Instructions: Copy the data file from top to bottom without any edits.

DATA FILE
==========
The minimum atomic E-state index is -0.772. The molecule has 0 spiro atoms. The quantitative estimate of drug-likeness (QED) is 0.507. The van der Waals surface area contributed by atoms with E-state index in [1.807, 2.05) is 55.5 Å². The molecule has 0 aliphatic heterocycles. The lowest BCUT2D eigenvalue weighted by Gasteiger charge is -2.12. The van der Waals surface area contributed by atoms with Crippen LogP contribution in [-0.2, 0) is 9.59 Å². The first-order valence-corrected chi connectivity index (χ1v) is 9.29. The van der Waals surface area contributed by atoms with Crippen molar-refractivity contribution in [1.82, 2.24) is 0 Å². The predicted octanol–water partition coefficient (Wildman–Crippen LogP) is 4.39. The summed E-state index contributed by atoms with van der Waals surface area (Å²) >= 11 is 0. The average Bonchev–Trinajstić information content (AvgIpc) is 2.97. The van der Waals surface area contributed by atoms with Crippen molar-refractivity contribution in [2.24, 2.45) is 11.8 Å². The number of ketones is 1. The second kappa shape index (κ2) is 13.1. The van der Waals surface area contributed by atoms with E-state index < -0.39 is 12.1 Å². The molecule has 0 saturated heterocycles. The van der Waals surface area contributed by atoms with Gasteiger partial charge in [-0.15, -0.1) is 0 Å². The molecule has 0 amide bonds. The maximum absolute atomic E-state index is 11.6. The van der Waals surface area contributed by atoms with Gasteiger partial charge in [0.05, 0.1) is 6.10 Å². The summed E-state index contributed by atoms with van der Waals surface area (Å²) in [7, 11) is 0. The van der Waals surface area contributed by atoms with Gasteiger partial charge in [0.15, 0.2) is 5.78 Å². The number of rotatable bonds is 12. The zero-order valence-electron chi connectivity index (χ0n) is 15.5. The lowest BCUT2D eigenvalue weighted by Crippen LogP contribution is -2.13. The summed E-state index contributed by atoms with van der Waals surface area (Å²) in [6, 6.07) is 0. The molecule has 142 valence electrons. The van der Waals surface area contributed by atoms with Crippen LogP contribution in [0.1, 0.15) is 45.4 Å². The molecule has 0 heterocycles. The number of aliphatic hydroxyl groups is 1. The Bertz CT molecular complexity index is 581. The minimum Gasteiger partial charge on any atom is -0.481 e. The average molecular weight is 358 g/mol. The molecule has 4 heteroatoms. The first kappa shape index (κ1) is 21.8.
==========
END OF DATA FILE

The minimum atomic E-state index is -0.772. The molecule has 0 spiro atoms. The quantitative estimate of drug-likeness (QED) is 0.507. The van der Waals surface area contributed by atoms with E-state index in [1.807, 2.05) is 55.5 Å². The molecule has 0 aliphatic heterocycles. The lowest BCUT2D eigenvalue weighted by Gasteiger charge is -2.12. The van der Waals surface area contributed by atoms with Crippen LogP contribution in [-0.2, 0) is 9.59 Å². The first-order valence-corrected chi connectivity index (χ1v) is 9.29. The van der Waals surface area contributed by atoms with Crippen molar-refractivity contribution in [1.82, 2.24) is 0 Å². The predicted octanol–water partition coefficient (Wildman–Crippen LogP) is 4.39. The summed E-state index contributed by atoms with van der Waals surface area (Å²) >= 11 is 0. The average Bonchev–Trinajstić information content (AvgIpc) is 2.97. The van der Waals surface area contributed by atoms with Crippen molar-refractivity contribution in [2.24, 2.45) is 11.8 Å². The number of ketones is 1. The second kappa shape index (κ2) is 13.1. The van der Waals surface area contributed by atoms with E-state index < -0.39 is 12.1 Å². The molecule has 0 saturated heterocycles. The van der Waals surface area contributed by atoms with Gasteiger partial charge in [-0.15, -0.1) is 0 Å². The molecule has 0 amide bonds. The maximum absolute atomic E-state index is 11.6. The van der Waals surface area contributed by atoms with Gasteiger partial charge in [0.05, 0.1) is 6.10 Å². The summed E-state index contributed by atoms with van der Waals surface area (Å²) in [7, 11) is 0. The van der Waals surface area contributed by atoms with Gasteiger partial charge in [0.15, 0.2) is 5.78 Å². The number of rotatable bonds is 12. The zero-order valence-electron chi connectivity index (χ0n) is 15.5. The lowest BCUT2D eigenvalue weighted by Crippen LogP contribution is -2.13. The summed E-state index contributed by atoms with van der Waals surface area (Å²) in [6, 6.07) is 0. The molecule has 142 valence electrons. The van der Waals surface area contributed by atoms with Crippen LogP contribution in [0.1, 0.15) is 45.4 Å². The molecule has 0 heterocycles. The number of aliphatic hydroxyl groups is 1. The Bertz CT molecular complexity index is 581. The minimum Gasteiger partial charge on any atom is -0.481 e. The average molecular weight is 358 g/mol. The molecule has 4 heteroatoms. The first kappa shape index (κ1) is 21.8.